THE DON JONES INDEX…

 

GAINS POSTED in GREEN

LOSSES POSTED in RED

 3/11/20…  14,816.97

   3/4/20…  14,827.43

    6/27/13…  15,000.00

 

 

(THE DOW JONES INDEX:  3/11/20…23,553.22; 3/4/20…27,090.86; 6/27/13… 15,000.00)

 

 

LESSON for March 11, 2020 – CRAZY SICK ASIANS!

 

Last August, Yanzhong Huang of the Council on Foreign Relations, reminded of a hearing on the United States’ growing reliance on China's pharmaceutical products by the U.S.-China Economic and Security Review Commission, was reminded of spirited discussion described in Bob Woodward’s book, Fear: Trump in the White House. “In the discussion, Gary Cohn, then chief economic advisor to President Trump, argued against a trade war with China by invoking a Department of Commerce study that found that 97 percent of all antibiotics in the United States came from China. “If you’re the Chinese and you want to really just destroy us, just stop sending us antibiotics,” Cohn said.

Lo and behold: among the myriad small disasters that make up the huge disaster which is the coronavirus pandemic (yes, its official now, the World Health Organization says so) is the flailing incompetence of both the public and private sectors to produce enough test kits for the virus – despite the President’s Oprah-like ebullience at the great job his vice president’s men were doing (“You get a test!  You get a test!  You get a test!)  We’re not talking about a vaccine, or even a variant on Robitussin to assuage the symptoms… it’s a simple swab, sent off to a lab, analyzed and the findings returned to the patient and/or doctor. 

Experts estimate we need a few million test kits to provide adequate protection for Don Jones and the family.

Instead, we’ve got a couple of thousand.

 

So the slow-motion disaster of the plague… athletic competitions in empty stadiums, St. Patrick’s Day parades cancelled, Purell hoarding, the list goes on… is rapidly becoming an overall disaster.

Take the economy – please!

Why, less than a year ago, a CBS News poll declared that “Seven in 10 Americans say the economy is in good shape, including a quarter who say it is very good. Nearly all Republicans and most Democrats and independents share this view.”

Well, that prospect is circling the drain, now, almost as fast as the Sanders campaign with the Dow, as of today’s close reclining at 23,553.22 after a sharp loss Monday and a rebound yesterday.  And neither the political nor economic meltdowns are primordial among the tastes and topics of the moment, it’s becoming existential to Don Jones… the empty streets of Italy, SoKo, Japan and upon innumerable plague ships cruising to nowhere… as the lethality of the coronavirus outpaces that of the Spanish Flu a century ago and its toll ratchets up (towards/into) the millions now, billions, perhaps to come. 

In short, it’s the virus, stupid.  But it’s also politics and the economy because… number one: people all over the world are looking to government to Do Something about the plague; number two: Doing Something will require money – lots of money that neither governments, the private sector or people suffering layoffs and cutbacks whether they are sick or not, can pony up and number three: The crises is exposing the pettiness, corruption and plain incompetence that exists worldwide, instead of just in the good ol’ USA.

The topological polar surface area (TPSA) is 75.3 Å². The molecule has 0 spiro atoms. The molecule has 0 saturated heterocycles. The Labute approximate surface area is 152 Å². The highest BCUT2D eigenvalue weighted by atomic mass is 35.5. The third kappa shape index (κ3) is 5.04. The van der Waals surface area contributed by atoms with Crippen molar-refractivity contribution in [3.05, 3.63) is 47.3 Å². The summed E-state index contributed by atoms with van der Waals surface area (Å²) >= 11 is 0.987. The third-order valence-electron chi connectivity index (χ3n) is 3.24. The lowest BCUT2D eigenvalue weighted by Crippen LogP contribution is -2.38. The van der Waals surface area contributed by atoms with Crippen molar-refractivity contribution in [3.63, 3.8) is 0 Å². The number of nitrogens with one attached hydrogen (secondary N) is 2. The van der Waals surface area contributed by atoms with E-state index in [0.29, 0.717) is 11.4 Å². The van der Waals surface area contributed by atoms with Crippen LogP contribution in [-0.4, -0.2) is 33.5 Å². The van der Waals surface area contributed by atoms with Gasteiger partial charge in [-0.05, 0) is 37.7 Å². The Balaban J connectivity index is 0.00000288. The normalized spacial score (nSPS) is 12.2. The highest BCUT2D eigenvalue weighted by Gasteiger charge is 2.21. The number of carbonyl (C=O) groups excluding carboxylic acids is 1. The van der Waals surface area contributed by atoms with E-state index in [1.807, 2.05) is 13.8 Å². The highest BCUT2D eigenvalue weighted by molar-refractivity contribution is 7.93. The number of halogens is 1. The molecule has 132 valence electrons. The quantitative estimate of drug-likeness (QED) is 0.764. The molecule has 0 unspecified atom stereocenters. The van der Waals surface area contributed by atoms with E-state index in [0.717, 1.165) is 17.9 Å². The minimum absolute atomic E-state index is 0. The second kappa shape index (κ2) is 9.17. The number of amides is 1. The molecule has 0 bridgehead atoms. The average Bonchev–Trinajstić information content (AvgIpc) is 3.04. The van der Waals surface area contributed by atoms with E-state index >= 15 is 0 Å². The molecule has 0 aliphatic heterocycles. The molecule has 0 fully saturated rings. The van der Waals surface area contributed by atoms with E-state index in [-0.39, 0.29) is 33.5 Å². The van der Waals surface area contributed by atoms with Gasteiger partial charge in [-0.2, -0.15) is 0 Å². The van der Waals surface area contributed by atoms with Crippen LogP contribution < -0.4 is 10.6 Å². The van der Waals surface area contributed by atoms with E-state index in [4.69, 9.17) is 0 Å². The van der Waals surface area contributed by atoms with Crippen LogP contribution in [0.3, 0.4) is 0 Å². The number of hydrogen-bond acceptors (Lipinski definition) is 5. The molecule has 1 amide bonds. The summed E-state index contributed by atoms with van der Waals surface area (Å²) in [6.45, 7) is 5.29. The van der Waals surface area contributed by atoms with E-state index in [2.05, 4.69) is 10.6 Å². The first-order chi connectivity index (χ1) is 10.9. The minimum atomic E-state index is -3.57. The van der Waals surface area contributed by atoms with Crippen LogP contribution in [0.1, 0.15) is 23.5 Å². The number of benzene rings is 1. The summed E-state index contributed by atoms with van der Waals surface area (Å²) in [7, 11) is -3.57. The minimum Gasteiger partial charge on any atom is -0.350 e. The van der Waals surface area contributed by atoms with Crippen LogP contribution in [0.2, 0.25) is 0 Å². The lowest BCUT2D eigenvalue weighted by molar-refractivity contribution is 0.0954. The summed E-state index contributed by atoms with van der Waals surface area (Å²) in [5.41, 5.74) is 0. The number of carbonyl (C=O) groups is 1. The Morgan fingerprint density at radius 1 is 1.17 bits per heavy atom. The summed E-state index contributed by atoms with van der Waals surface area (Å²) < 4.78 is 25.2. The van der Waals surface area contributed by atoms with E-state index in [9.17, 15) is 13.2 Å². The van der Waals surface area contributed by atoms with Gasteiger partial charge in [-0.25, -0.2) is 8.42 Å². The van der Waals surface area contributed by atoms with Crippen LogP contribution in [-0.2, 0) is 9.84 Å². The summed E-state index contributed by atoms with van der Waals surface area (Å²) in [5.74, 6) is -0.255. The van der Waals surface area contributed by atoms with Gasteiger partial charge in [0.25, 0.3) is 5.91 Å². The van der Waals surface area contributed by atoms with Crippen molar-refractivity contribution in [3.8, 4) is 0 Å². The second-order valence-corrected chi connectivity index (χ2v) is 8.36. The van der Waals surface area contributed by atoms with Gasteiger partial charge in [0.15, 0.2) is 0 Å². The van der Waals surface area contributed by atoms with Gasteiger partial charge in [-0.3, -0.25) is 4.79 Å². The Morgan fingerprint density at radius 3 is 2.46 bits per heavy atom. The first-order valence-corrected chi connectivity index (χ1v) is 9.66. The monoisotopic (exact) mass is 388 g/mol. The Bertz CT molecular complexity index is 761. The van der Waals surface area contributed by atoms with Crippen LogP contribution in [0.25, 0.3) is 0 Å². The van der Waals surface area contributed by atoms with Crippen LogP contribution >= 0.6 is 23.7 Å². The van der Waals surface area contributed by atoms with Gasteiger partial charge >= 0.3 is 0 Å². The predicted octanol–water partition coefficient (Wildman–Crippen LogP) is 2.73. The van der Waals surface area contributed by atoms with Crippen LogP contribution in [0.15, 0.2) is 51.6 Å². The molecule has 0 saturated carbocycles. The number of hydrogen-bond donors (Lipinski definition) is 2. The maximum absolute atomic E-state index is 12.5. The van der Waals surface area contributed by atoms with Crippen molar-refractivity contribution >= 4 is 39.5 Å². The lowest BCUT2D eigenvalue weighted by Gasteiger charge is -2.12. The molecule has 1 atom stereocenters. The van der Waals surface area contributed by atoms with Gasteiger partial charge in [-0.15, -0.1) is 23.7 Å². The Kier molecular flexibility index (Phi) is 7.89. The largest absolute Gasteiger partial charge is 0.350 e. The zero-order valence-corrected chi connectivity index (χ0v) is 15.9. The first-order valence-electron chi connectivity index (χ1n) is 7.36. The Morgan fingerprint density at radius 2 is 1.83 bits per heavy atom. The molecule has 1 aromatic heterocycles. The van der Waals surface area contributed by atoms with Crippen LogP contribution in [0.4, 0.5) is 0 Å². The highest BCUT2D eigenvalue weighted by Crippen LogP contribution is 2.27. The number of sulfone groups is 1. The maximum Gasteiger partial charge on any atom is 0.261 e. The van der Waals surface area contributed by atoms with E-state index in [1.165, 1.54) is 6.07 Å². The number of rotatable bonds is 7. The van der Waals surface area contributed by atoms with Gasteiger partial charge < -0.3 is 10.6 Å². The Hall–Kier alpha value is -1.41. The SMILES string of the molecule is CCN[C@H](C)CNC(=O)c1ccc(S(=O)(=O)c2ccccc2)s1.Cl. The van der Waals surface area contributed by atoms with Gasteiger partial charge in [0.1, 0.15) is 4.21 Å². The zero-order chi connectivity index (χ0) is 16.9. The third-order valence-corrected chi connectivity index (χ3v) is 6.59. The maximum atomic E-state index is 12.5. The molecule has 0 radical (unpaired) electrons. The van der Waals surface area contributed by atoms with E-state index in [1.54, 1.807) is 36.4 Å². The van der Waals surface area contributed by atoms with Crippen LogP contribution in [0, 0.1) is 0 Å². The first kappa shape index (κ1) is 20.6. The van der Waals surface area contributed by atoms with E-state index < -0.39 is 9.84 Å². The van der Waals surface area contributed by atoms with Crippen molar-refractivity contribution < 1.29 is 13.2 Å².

(Case in point: faced with the longevity and lethality of the plague, Russia and Saudi Arabia have decided to launch a gas and oil war, which has sent prices crashing and leaves little available funding against the day when CV comes knockin’ in Moscow and Mecca.) 

And even if they could it now seems that drugs… not the bad party drugs but the good pro- and antibiotics and vaccines and pills that can’t prevent or cure the CV (not for at least a year, the experts sigh) but at least counteract some of the symptoms and, one hopes, lethality… can’t be found on shelves also empty of face masks and Purell because most of them are made in… yup, Mr. Cohn!... China.

The CFR’s Huang cited not only the threat of monopolization, but quality control.   

In order to address the growing security and safety concerns about Chinese-made pharmaceuticals, Huang even addressed some who suggested that the United States switch to India as an alternative API supplier. “However, doing so would be no different from rearranging the deck chairs on the Titanic,” inasmuch as active pharmaceutical ingredients (APIs) and chemical intermediates from China “are 35 to 40 percent cheaper than Indian ones.

“If we are dependent on China for thousands of ingredients and raw materials to make our medicine,” Huang warned, “China could use this dependence as a weapon against us.”